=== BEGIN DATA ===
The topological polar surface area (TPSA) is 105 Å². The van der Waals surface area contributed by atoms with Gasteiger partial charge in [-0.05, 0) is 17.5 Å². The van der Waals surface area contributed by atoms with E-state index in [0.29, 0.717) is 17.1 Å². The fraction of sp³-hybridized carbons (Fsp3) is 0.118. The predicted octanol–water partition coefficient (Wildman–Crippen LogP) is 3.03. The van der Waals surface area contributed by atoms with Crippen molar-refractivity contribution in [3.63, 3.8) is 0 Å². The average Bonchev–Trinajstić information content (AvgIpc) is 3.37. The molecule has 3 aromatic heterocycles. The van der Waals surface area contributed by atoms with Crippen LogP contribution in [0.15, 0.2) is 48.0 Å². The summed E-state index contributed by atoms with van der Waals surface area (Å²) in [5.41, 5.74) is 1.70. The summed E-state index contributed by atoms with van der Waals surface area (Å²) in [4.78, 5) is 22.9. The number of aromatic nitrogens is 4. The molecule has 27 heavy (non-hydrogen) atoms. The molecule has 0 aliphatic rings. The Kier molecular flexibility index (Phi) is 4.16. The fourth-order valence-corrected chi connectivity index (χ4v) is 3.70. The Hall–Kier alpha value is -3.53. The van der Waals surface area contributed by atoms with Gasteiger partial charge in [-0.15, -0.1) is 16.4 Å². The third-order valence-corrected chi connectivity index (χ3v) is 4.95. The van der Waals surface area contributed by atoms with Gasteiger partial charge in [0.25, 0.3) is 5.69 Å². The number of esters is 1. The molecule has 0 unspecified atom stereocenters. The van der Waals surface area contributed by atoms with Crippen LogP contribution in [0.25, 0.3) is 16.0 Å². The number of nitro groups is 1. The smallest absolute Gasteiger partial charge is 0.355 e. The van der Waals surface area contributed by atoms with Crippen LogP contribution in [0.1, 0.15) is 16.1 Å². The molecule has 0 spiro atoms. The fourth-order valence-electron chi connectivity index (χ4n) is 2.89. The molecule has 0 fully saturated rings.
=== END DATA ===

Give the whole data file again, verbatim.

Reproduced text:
The topological polar surface area (TPSA) is 105 Å². The van der Waals surface area contributed by atoms with Gasteiger partial charge in [-0.05, 0) is 17.5 Å². The van der Waals surface area contributed by atoms with E-state index in [0.29, 0.717) is 17.1 Å². The fraction of sp³-hybridized carbons (Fsp3) is 0.118. The predicted octanol–water partition coefficient (Wildman–Crippen LogP) is 3.03. The van der Waals surface area contributed by atoms with Crippen molar-refractivity contribution in [3.63, 3.8) is 0 Å². The average Bonchev–Trinajstić information content (AvgIpc) is 3.37. The molecule has 3 aromatic heterocycles. The van der Waals surface area contributed by atoms with Crippen LogP contribution in [0.15, 0.2) is 48.0 Å². The summed E-state index contributed by atoms with van der Waals surface area (Å²) in [5.41, 5.74) is 1.70. The summed E-state index contributed by atoms with van der Waals surface area (Å²) in [4.78, 5) is 22.9. The number of aromatic nitrogens is 4. The molecule has 27 heavy (non-hydrogen) atoms. The molecule has 0 aliphatic rings. The Kier molecular flexibility index (Phi) is 4.16. The fourth-order valence-corrected chi connectivity index (χ4v) is 3.70. The Hall–Kier alpha value is -3.53. The van der Waals surface area contributed by atoms with Gasteiger partial charge in [-0.15, -0.1) is 16.4 Å². The third-order valence-corrected chi connectivity index (χ3v) is 4.95. The van der Waals surface area contributed by atoms with Gasteiger partial charge in [0.25, 0.3) is 5.69 Å². The number of esters is 1. The molecule has 0 unspecified atom stereocenters. The van der Waals surface area contributed by atoms with Crippen LogP contribution in [0.25, 0.3) is 16.0 Å². The number of nitro groups is 1. The smallest absolute Gasteiger partial charge is 0.355 e. The van der Waals surface area contributed by atoms with Crippen LogP contribution in [0.1, 0.15) is 16.1 Å². The molecule has 0 spiro atoms. The fourth-order valence-electron chi connectivity index (χ4n) is 2.89. The molecule has 0 fully saturated rings.